Italian Food in Britain: ‘Authentic’ Is the Keyword

The food and drink of Italy has been long been a favourite with British palates. Now, even in view of Brexit people are looking for authentic, ethical and quality products

For many Britons, ‘Italian food’ has become a byword for comfort food, often featured on the British ‘Top Ten Favourite Dishes’ lists. However, whereas 30 years ago pesto and pancetta were beginning to emerge as speciality food choices, now people are looking for authentic, ethical and quality products with a provenance – many of these products come from very small regional producers across Italy and are made to age old recipes. So what has invoked this trend for artisan Italian produce and resulted in the Italian food and drink import market being one of the most consistently buoyant in the UK?


According to Speciality food magazine, there are several factors: the popularity of Mediterranean diet, with its purported health benefits, the rise in high street chains using more unusual ingredients, and the supermarkets’ embracing of specialist food lines. The popularity of Italy as a tourist destination also goes a long way in the British embracing of Italian cuisine, lower-cost flights to more obscure areas resulting in foodie ‘discoveries’ and then the quest to replicate a specific meal at home.


Consumers have also tried products in UK restaurants, chains and independents, then actively sought them out at speciality food shops or online. For example, one of this year’s most fashionable Italian products is the ‘nduja sausage. This spicy, spreadable sausage comes from Calabria in Southern Italy and is based on a 13th century French recipe. It can be found on restaurant and café menus throughout the country despite being extremely hard to source for domestic use up until recently, and is now available in many delis as well as online.


Italian imports generally fall into four categories: beverages, fresh products, ambient and fermented (charcuterie and cheese), and there are a plethora of importers, many of which deal with only one of two exquisite products, often with PDO certification. Italian import companies, however, do vary greatly, from the larger businesses focusing on bringing in bulk products of indeterminate quality, through to those whose businesses started as a passion for a single item or region.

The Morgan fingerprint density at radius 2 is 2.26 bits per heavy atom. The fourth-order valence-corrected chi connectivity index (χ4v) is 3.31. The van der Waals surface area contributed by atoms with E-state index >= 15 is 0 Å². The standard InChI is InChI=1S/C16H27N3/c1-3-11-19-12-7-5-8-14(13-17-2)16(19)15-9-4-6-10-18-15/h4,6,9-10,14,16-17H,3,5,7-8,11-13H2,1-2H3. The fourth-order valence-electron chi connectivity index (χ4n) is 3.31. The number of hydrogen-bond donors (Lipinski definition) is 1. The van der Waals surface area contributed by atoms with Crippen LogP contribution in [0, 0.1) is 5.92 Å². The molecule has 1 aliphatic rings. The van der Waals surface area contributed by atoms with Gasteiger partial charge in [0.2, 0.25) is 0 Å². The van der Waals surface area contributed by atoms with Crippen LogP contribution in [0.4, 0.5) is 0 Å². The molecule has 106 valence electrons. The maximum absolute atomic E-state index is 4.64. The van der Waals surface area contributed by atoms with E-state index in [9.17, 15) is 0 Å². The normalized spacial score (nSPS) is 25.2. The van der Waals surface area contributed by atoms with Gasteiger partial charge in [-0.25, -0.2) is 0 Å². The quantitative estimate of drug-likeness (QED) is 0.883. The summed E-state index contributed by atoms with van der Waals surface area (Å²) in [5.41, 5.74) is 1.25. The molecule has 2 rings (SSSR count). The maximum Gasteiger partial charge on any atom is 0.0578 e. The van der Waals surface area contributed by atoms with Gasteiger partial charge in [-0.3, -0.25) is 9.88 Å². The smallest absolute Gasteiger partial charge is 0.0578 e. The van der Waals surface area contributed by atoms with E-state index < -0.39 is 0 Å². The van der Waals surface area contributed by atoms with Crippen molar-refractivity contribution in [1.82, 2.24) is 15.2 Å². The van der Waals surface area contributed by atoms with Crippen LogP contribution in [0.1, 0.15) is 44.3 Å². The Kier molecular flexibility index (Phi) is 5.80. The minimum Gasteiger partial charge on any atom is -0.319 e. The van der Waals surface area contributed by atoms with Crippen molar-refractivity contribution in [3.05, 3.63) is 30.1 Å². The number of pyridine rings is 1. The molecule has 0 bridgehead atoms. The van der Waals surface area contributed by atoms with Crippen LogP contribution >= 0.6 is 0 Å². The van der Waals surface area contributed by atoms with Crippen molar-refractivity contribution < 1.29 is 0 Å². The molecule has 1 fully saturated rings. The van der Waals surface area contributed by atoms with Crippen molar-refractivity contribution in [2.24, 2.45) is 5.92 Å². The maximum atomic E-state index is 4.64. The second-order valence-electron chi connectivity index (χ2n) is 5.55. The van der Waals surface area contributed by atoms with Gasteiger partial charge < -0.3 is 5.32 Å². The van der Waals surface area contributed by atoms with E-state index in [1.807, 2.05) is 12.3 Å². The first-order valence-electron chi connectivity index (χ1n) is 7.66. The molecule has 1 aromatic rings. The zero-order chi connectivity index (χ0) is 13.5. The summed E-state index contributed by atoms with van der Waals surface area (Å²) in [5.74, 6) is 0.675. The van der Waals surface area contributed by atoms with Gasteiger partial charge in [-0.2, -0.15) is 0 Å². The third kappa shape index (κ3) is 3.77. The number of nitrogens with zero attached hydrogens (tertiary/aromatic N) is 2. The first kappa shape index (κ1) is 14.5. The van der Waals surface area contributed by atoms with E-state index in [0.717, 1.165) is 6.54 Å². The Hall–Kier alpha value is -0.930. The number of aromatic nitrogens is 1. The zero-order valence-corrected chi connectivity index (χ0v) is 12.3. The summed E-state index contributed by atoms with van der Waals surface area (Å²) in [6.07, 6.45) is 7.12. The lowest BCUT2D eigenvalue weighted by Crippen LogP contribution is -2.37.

sparkling-wine-Italian food


Italian beverages are also seeing surging popularity. This summer the Negroni was the on-trend cocktail, a classic combination of gin, Vermouth and Campari. This trend has, in turn, seen a general rising interest in Italian spirits, artisan Grappa and Limoncello as well as the famous bitters and vermouths. Italy has also over 329 DOC wines, many of which are familiar household names in the UK. In 2017 the UK imported over 34 million cases of Italian wine, the United States and Germany being the only countries to import more. However, it has been the sensational success of Prosecco, the UK’s favourite sparkling wine beloved of millennials, which has made its mark on European wine export statistics.


Italian cheese imports are also increasing annually, in 2018 (January-August) over 25,000 tonnes of Italian cheese was imported to the UK. The majority of these being the most familiar – Mozzarella, Parmesan and Gorgonzola – but no longer are consumers content with ‘standard’ cheeses, they are looking for the specialist varieties like buffalo Mozzarella and aged mountain Gorgonzola. Consumers are also seeking organic alternatives to alleviate, in their own minds, any ethical doubts relating to the production of these imported foods.


The variety of pasta available in the UK is amazing – whether flavoured – infused with truffles, wild mushrooms, sun-dried tomatoes or squid ink – or regionally shaped, the Strozzapreti from Emilia Romagna or the Ligurian Trofie for example – and these artisan products need to be complemented with fine quality sauces. Whereas once olive oil could only be found as ‘standard’ or ‘extra-virgin’, there are now dozens of varieties to choose from, and many British consumers are now as happy to invest in a good bottle of single estate olive oil.


Another area to be explored, when it comes to Italian food, is seasonal specialities and puddings. Take, for example, the delicately-flavoured Panettone or Pandoro. These are given as tokens of friendship at Christmas in Italy and make excellent seasonal gifts, as do Amaretti and Ratafia biscuits, and biscotti, with their elegant fin de siècle decorative tins and colourful paper wrappers. There are the Tuscan Vin Santos (holy wines) which are often consumed at Easter, Sicilian Cannoli (a ricotta cheese-filled, fried sweet pastry) and the classic puddings, tiramisu and panna cotta, real comfort food for many Brits.


In the coming future, consumers will probably be looking for more vegan-friendly options, high protein/ ancient grain pastas, products with associated health benefits and gluten-free alternatives, with an even greater demand for organic products. Within the Italian food genre trends have come and gone, and in many cases the British put their own stamp on Italian classics. There is, of course, the ever-circling prospect of Brexit and its impact on the import industry, but whichever way the axe falls Italian food will always have its place in Britain.

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